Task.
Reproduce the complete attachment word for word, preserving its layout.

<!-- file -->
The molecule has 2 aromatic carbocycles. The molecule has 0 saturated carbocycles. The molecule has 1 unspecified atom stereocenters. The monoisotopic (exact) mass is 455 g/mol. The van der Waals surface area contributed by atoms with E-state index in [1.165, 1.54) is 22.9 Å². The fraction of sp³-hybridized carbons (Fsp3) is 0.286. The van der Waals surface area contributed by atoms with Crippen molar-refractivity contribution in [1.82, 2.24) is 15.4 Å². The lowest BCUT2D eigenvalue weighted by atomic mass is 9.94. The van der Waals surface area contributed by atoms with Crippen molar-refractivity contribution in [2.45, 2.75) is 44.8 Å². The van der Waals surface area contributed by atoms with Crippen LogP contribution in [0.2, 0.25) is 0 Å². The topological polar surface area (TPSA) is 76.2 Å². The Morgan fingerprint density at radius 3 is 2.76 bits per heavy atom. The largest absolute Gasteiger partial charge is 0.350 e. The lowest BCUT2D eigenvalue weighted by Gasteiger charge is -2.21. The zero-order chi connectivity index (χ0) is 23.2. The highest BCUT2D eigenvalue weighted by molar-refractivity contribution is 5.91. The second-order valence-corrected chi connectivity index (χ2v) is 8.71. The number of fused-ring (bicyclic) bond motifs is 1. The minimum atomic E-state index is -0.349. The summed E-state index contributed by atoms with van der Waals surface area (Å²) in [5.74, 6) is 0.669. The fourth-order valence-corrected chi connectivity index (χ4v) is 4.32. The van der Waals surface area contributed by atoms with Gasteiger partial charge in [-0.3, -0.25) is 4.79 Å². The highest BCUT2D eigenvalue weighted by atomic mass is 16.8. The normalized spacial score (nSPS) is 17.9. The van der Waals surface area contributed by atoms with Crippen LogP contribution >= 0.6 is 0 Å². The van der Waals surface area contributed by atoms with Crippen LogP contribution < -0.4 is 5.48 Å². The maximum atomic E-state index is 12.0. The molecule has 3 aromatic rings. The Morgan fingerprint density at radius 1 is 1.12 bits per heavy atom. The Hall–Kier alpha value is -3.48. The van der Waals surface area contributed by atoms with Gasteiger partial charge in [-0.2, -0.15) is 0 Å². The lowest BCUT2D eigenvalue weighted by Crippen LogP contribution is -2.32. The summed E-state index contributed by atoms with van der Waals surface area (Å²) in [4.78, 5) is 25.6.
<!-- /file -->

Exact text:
The molecule has 2 aromatic carbocycles. The molecule has 0 saturated carbocycles. The molecule has 1 unspecified atom stereocenters. The monoisotopic (exact) mass is 455 g/mol. The van der Waals surface area contributed by atoms with E-state index in [1.165, 1.54) is 22.9 Å². The fraction of sp³-hybridized carbons (Fsp3) is 0.286. The van der Waals surface area contributed by atoms with Crippen molar-refractivity contribution in [1.82, 2.24) is 15.4 Å². The lowest BCUT2D eigenvalue weighted by atomic mass is 9.94. The van der Waals surface area contributed by atoms with Crippen molar-refractivity contribution in [2.45, 2.75) is 44.8 Å². The van der Waals surface area contributed by atoms with Crippen LogP contribution in [0.2, 0.25) is 0 Å². The topological polar surface area (TPSA) is 76.2 Å². The Morgan fingerprint density at radius 3 is 2.76 bits per heavy atom. The largest absolute Gasteiger partial charge is 0.350 e. The lowest BCUT2D eigenvalue weighted by Gasteiger charge is -2.21. The zero-order chi connectivity index (χ0) is 23.2. The highest BCUT2D eigenvalue weighted by molar-refractivity contribution is 5.91. The second-order valence-corrected chi connectivity index (χ2v) is 8.71. The number of fused-ring (bicyclic) bond motifs is 1. The minimum atomic E-state index is -0.349. The summed E-state index contributed by atoms with van der Waals surface area (Å²) in [5.74, 6) is 0.669. The fourth-order valence-corrected chi connectivity index (χ4v) is 4.32. The van der Waals surface area contributed by atoms with Gasteiger partial charge in [-0.3, -0.25) is 4.79 Å². The highest BCUT2D eigenvalue weighted by atomic mass is 16.8. The normalized spacial score (nSPS) is 17.9. The van der Waals surface area contributed by atoms with Crippen LogP contribution >= 0.6 is 0 Å². The van der Waals surface area contributed by atoms with Crippen LogP contribution < -0.4 is 5.48 Å². The maximum atomic E-state index is 12.0. The molecule has 3 aromatic rings. The Morgan fingerprint density at radius 1 is 1.12 bits per heavy atom. The Hall–Kier alpha value is -3.48. The van der Waals surface area contributed by atoms with Gasteiger partial charge in [-0.2, -0.15) is 0 Å². The lowest BCUT2D eigenvalue weighted by Crippen LogP contribution is -2.32. The summed E-state index contributed by atoms with van der Waals surface area (Å²) in [4.78, 5) is 25.6.